Skip to Main Content

The Legend of Buddy Bush


Celebrate the fifteenth anniversary of Shelia P. Moses’s National Book Award finalist and Coretta Scott King Honoree, The Legend of Buddy Bush, with this new edition of a classic novel that’s more relevant than ever.

The day Uncle Goodwin “Buddy” Bush came from Harlem all the way back home to Rehobeth Road in Rich Square, North Carolina, is the day Pattie Mae Sheals’s life changes forever.

Pattie Mae adores and admires Uncle Buddy—he’s tall and handsome and he doesn’t believe in the country stuff most people believe in, like ghosts and stepping off the sidewalk to let white folks pass. But when Buddy is arrested for a crime against a white woman that he didn’t commit, Pattie Mae and her family are suddenly set to journeying on the long, hard road that leads from loss and rage to forgiveness and pride.

A Guide for Reading Groups
The Legend of Buddy Bush
by Shelia P. Moses
Discussion Questions
1. What was life like for African Americans living in the South in the 1940s? How were African Americans treated? What rights did they have? What rights were they denied? What was happening in the United States, and the world, at the time The Legend of Buddy Bush takes place? Does The Legend of Buddy Bush accurately portray the social, economic, and political climate of the United States during the 1940s? Give examples to support your answer.
2. When Pattie Mae asks Uncle Buddy why they have to sit in the balcony at the movie theater, he explains: "The same reason we had to buy our tickets in the back and eat last month's ice cream. We have to sit up here for the same reason that lady yelled at me like I was trying to hurt her." What does he mean? Explain, in your own words, the reason Pattie Mae and Uncle Buddy have to sit in the balcony. What other rules must the African American residents of Rich Square obey? Who made these rules, and why? By whom are they enforced? What are the consequences for violators? Did these same laws exist in New York and other northern states during the 1940s?
3. How has the experience of living in Harlem impacted Uncle Buddy's life in Rich Square? How did life in the North affect his views on race relations in the South? Do you think Uncle Buddy would have been accused of rape if he had not lived in the North?
4. "Sometimes I feel like the only reason I was born into this world is to wash dishes, pick cucumbers, and chop," says Pattie Mae. "Uncle Buddy said that it is all post slaves stuff that I am doing around home and on Jones Property." What does Uncle Buddy mean when he calls Pattie Mae's work "post slaves stuff"? Give examples of and describe the work done by Pattie Mae and her family. How does the legacy of slavery affect the work life of Rich Square's black citizens?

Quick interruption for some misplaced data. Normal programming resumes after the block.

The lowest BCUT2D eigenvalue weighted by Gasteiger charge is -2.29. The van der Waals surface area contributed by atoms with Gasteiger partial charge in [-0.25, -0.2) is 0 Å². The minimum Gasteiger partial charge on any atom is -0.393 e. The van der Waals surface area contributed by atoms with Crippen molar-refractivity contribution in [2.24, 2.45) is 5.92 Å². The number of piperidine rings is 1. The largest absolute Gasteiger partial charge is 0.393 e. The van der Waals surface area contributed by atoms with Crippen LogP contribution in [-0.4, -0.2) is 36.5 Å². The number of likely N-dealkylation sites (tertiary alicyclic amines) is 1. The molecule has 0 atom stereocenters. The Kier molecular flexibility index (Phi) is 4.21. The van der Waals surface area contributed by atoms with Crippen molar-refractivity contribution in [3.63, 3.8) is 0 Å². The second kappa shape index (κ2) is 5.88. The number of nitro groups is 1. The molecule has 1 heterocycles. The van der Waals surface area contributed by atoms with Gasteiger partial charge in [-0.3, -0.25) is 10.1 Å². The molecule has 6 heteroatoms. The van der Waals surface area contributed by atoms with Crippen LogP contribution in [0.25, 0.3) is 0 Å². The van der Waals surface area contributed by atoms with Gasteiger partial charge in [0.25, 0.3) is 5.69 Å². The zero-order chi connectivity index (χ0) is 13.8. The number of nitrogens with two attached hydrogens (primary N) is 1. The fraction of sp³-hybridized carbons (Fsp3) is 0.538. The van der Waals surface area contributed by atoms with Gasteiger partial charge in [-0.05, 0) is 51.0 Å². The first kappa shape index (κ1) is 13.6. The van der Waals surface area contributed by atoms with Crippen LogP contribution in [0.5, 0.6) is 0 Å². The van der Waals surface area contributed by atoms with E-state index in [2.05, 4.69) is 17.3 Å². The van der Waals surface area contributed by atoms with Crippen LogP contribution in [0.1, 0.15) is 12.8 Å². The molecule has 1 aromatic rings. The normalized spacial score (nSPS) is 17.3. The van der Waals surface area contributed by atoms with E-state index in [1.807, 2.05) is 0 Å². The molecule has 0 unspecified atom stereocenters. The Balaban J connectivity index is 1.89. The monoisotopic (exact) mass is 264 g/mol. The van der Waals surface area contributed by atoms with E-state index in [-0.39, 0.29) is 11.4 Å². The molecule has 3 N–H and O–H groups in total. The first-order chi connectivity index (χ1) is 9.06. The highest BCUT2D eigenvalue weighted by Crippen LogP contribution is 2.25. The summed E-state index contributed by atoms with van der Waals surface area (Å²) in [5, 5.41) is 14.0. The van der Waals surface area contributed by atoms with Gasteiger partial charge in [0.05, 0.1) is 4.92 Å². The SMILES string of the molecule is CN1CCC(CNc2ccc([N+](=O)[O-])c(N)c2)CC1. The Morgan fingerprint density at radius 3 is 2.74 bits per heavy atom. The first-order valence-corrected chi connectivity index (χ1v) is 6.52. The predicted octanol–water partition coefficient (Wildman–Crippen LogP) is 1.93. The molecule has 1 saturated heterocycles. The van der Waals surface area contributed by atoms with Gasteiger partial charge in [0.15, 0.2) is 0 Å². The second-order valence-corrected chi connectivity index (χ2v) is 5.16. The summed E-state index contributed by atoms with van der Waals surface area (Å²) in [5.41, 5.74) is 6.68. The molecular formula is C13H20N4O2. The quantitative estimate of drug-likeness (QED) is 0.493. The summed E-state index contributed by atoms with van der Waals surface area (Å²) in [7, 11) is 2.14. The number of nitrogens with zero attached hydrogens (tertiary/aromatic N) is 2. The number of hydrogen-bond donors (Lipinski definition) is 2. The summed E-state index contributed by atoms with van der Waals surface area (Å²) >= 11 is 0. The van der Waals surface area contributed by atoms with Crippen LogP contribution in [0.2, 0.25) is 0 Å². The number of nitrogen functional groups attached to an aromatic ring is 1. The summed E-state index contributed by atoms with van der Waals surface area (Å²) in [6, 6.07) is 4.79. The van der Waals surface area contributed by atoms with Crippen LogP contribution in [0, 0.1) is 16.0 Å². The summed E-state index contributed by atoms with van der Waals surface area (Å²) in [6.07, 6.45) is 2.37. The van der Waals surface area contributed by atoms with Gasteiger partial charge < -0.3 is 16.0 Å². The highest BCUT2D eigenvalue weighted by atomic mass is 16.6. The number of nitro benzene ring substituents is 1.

5. What role does religion play in the lives of Rich Square's African American residents? Explain the importance of the church. Give examples of how church members join together in support of Buddy Bush and the Jones family.
6. Pattie Mae dreams of living in Harlem. When Grandpa dies she finally gets her chance. "I hope it is just as beautiful as in my dreams," she says. What does Pattie Mae think Harlem will be like? Will her expectations match the reality? Why or why not? How will life in Harlem be different from life in Rich Square? What adjustments will Pattie Mae have to make as she goes from a rural environment to an urban environment? Will Pattie Mae stay in Harlem or will she eventually come back to live in Rich Square? Explain.
7. Shelia P. Moses uses a literary device called dialect to draw readers into the story. What is dialect? Give examples from the book. How would The Legend of Buddy Bush have been different if it was not written in dialect? Would it have been as effective? Explain. Give examples of different American dialects and other books you have read that use dialect.
8. Why do you think The Legend of Buddy Bush was selected as a Coretta Scott King Honor Book? Remember, the CSK Award recognizes books that offer a message of peace, nonviolent social change, brotherhood, and honor. Give examples of the ways in which The Legend of Buddy Bush fulfills these four pillars of the CSK Award.
Activities & Research
1. Create a Jones Family Tree, with images of each family member. Place Grandpa and Grandma Jones at the top, and branch out from there. (Make a list of all the family members before you begin.) Make your family tree look like an authentic Jones Family document. Think about the materials and technology available in the 1940s. Photographs, for example, were printed in black and white. People didn't have computers, either, so they used typewriters, pens, and pencils instead.